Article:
Let's imagine that we have declared three values like this: `string1 = "Hey, "`

, `string2 = "Joe"`

, `string3 = ""`

.

The table below will use these three variables with values to explain string operators:

Operator | Example | string1 | string2 | string3 |
---|---|---|---|---|

+ | string3 = string1 + string2 | "Hey, " | "Joe" | "Hey, Joe" |

+= | string1 += string2 | "Hey, Joe " | "Joe" | "" |

### Comparison

Comparison operators allow you to get a **boolean value** of true or false by comparing two variables for equal value or both value and type.

Once the JavaScript `==`

is applied, it forcefully transforms two compared operands to the same type. On the other hand, JavaScript `===`

performs the same function a little differently: it checks whether the two operands are of the same type. If they are, JavaScript `===`

returns **true**.

Let's imagine that we have declared a value like this:` a = 8`

. The table below will use this variable to explain comparison operators:

Operator | Description | Comparing | Returns |
---|---|---|---|

== | equal value | a == 8 | false |

a == 8 | true | ||

=== | equal value and equal data type | a === "8" | false |

a === 8 | true | ||

!= | not equal | a != 8 | true |

!== | not equal value or not equal data type | a !== "8" | true |

a !== 8 | false | ||

> | greater than | a > 8 | false |

< | less than | a < 8 | true |

>= | greater than or equal to | a >= 8 | false |

<= | less than or equal to | a <= 8 | true |

### Logical

Using logical operators, you can determine the **logic** between operators and variables. Therefore, the logical operators are applied to get a boolean value (either true or false).

Let's imagine that we have declared a value like this:` a = 6 and b = 3`

. The table below will use these two variables with values to explain logical operators:

Operator | Description | Example |
---|---|---|

&& | and | (a < 10 && b > 2) is true |

|| | or | (a === 8 || b === 8) is false |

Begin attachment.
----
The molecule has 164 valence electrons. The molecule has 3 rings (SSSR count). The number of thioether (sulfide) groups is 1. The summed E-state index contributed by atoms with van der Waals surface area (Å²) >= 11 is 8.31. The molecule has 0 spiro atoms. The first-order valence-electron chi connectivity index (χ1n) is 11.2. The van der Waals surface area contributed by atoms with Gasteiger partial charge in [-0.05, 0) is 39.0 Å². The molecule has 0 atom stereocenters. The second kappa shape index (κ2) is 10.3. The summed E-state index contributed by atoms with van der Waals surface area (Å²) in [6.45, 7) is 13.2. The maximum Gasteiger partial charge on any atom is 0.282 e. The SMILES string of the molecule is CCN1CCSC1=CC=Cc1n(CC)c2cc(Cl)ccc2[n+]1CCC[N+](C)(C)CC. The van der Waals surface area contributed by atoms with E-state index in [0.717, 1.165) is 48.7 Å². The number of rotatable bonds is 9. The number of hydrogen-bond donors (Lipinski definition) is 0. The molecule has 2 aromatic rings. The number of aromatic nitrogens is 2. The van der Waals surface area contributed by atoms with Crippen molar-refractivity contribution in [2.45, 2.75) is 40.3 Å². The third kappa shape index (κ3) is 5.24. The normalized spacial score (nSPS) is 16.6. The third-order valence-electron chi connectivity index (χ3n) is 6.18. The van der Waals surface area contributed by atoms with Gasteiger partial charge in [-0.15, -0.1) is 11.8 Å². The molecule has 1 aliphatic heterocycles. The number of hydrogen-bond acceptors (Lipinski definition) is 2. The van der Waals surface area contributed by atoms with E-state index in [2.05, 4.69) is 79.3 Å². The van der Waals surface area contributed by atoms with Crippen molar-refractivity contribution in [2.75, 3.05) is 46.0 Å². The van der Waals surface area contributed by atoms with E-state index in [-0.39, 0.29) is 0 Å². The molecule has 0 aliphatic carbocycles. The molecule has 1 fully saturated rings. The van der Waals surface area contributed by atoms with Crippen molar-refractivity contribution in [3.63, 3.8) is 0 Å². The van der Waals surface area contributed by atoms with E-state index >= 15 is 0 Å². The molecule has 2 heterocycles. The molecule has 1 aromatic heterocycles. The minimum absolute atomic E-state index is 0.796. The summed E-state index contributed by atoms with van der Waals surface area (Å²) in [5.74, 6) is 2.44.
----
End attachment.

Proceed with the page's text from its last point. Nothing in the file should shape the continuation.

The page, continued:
! | not | !(a === b) is true |

### Bitwise

JavaScript bitwise operators are meant to work with 32-bit numbers. For instance, the number **8** has a binary representation of 1000. Numeric operands are turned to 32-bit values when used with these operators. After the JavaScript bitwise operators are done, the result is converted back into a regular JavaScript number.

Operator | Description | Example | Same as | Result | Decimal |
---|---|---|---|---|---|

^ | XOR | a = 8 ^ 1 | 0101 ^ 0001 | 0100 | 4 |

| | OR | a = 8 | 1 | 0101 | 0001 | 0101 | 8 |

& | AND | a = 8 & 1 | 0101 & 0001 | 0001 | 1 |

~ | NOT | a = ~ 8 | ~0101 | 1010 | 10 |

>> | Right shift | a = 8 >> 1 | 0101 >> 1 | 0010 | 2 |

<< | Left shift | a = 8 << 1 | 0101 << 1 | 1010 | 10 |

Note:Above example uses 4 bits unsigned example. However, JavaScript would use 32-bit signed numbers. Therefore, ~8 would not return 10 in JavaScript. The result would be -6.

## Other Operators

We have covered the biggest types of operators that get used fairly often. Now, there are also operators that often prove useful, but don't belong to any bigger groups. We will discuss six of them, providing code examples. Understanding how these JavaScript operators work will make you more flexible in your work.

#### Conditional (Ternary)